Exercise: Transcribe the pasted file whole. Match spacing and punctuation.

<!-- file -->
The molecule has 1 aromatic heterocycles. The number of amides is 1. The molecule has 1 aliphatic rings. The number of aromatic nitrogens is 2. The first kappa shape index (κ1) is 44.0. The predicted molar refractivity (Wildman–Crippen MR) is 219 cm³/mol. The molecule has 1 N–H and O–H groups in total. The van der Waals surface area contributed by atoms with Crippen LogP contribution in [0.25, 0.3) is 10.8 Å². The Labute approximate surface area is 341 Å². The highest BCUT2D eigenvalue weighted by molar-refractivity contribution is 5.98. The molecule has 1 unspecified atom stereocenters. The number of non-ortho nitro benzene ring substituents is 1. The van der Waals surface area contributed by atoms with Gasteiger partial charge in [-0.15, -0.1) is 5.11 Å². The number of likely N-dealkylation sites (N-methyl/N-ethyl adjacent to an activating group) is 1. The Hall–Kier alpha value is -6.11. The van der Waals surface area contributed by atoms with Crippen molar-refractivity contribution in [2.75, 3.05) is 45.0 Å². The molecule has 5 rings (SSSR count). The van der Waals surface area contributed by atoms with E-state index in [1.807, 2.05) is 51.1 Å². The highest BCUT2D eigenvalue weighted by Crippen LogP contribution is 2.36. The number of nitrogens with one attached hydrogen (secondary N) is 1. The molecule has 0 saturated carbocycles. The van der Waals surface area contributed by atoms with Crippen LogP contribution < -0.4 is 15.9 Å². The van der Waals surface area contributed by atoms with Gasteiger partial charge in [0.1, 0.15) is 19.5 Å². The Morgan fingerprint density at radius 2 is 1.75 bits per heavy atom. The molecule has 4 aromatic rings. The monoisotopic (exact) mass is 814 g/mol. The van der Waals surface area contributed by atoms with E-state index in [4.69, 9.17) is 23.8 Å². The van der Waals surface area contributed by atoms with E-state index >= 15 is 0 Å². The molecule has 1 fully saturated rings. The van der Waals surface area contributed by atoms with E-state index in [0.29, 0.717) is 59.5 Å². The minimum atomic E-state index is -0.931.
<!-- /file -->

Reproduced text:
The molecule has 1 aromatic heterocycles. The number of amides is 1. The molecule has 1 aliphatic rings. The number of aromatic nitrogens is 2. The first kappa shape index (κ1) is 44.0. The predicted molar refractivity (Wildman–Crippen MR) is 219 cm³/mol. The molecule has 1 N–H and O–H groups in total. The van der Waals surface area contributed by atoms with Crippen LogP contribution in [0.25, 0.3) is 10.8 Å². The Labute approximate surface area is 341 Å². The highest BCUT2D eigenvalue weighted by molar-refractivity contribution is 5.98. The molecule has 1 unspecified atom stereocenters. The number of non-ortho nitro benzene ring substituents is 1. The van der Waals surface area contributed by atoms with Gasteiger partial charge in [-0.15, -0.1) is 5.11 Å². The number of likely N-dealkylation sites (N-methyl/N-ethyl adjacent to an activating group) is 1. The Hall–Kier alpha value is -6.11. The van der Waals surface area contributed by atoms with Crippen molar-refractivity contribution in [2.75, 3.05) is 45.0 Å². The molecule has 5 rings (SSSR count). The van der Waals surface area contributed by atoms with E-state index in [1.807, 2.05) is 51.1 Å². The highest BCUT2D eigenvalue weighted by Crippen LogP contribution is 2.36. The number of nitrogens with one attached hydrogen (secondary N) is 1. The molecule has 0 saturated carbocycles. The van der Waals surface area contributed by atoms with Crippen LogP contribution < -0.4 is 15.9 Å². The van der Waals surface area contributed by atoms with Gasteiger partial charge in [0.1, 0.15) is 19.5 Å². The Morgan fingerprint density at radius 2 is 1.75 bits per heavy atom. The molecule has 4 aromatic rings. The monoisotopic (exact) mass is 814 g/mol. The van der Waals surface area contributed by atoms with E-state index in [4.69, 9.17) is 23.8 Å². The van der Waals surface area contributed by atoms with E-state index >= 15 is 0 Å². The molecule has 1 fully saturated rings. The van der Waals surface area contributed by atoms with E-state index in [0.29, 0.717) is 59.5 Å². The minimum atomic E-state index is -0.931.